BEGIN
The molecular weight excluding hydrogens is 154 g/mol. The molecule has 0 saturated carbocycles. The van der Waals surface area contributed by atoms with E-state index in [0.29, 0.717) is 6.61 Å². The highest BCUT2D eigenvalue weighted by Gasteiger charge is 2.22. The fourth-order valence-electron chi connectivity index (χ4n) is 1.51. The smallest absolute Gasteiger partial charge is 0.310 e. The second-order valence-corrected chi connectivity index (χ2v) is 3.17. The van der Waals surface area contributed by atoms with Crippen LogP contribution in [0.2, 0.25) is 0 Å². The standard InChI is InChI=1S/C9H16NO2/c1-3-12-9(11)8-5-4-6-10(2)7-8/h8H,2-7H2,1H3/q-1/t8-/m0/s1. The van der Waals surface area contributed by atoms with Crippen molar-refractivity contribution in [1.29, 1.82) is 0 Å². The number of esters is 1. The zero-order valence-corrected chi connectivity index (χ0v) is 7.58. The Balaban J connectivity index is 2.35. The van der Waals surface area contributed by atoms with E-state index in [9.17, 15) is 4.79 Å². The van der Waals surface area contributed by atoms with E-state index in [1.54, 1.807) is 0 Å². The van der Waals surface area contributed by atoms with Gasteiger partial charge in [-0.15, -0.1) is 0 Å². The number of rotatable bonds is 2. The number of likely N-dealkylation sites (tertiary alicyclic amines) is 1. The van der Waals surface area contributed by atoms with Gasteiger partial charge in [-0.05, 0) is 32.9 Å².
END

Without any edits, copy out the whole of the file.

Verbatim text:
The molecular weight excluding hydrogens is 154 g/mol. The molecule has 0 saturated carbocycles. The van der Waals surface area contributed by atoms with E-state index in [0.29, 0.717) is 6.61 Å². The highest BCUT2D eigenvalue weighted by Gasteiger charge is 2.22. The fourth-order valence-electron chi connectivity index (χ4n) is 1.51. The smallest absolute Gasteiger partial charge is 0.310 e. The second-order valence-corrected chi connectivity index (χ2v) is 3.17. The van der Waals surface area contributed by atoms with Crippen LogP contribution in [0.2, 0.25) is 0 Å². The standard InChI is InChI=1S/C9H16NO2/c1-3-12-9(11)8-5-4-6-10(2)7-8/h8H,2-7H2,1H3/q-1/t8-/m0/s1. The van der Waals surface area contributed by atoms with Crippen molar-refractivity contribution in [1.29, 1.82) is 0 Å². The number of esters is 1. The zero-order valence-corrected chi connectivity index (χ0v) is 7.58. The Balaban J connectivity index is 2.35. The van der Waals surface area contributed by atoms with E-state index in [9.17, 15) is 4.79 Å². The van der Waals surface area contributed by atoms with E-state index in [1.54, 1.807) is 0 Å². The van der Waals surface area contributed by atoms with Gasteiger partial charge in [-0.15, -0.1) is 0 Å². The number of rotatable bonds is 2. The number of likely N-dealkylation sites (tertiary alicyclic amines) is 1. The van der Waals surface area contributed by atoms with Gasteiger partial charge in [-0.05, 0) is 32.9 Å².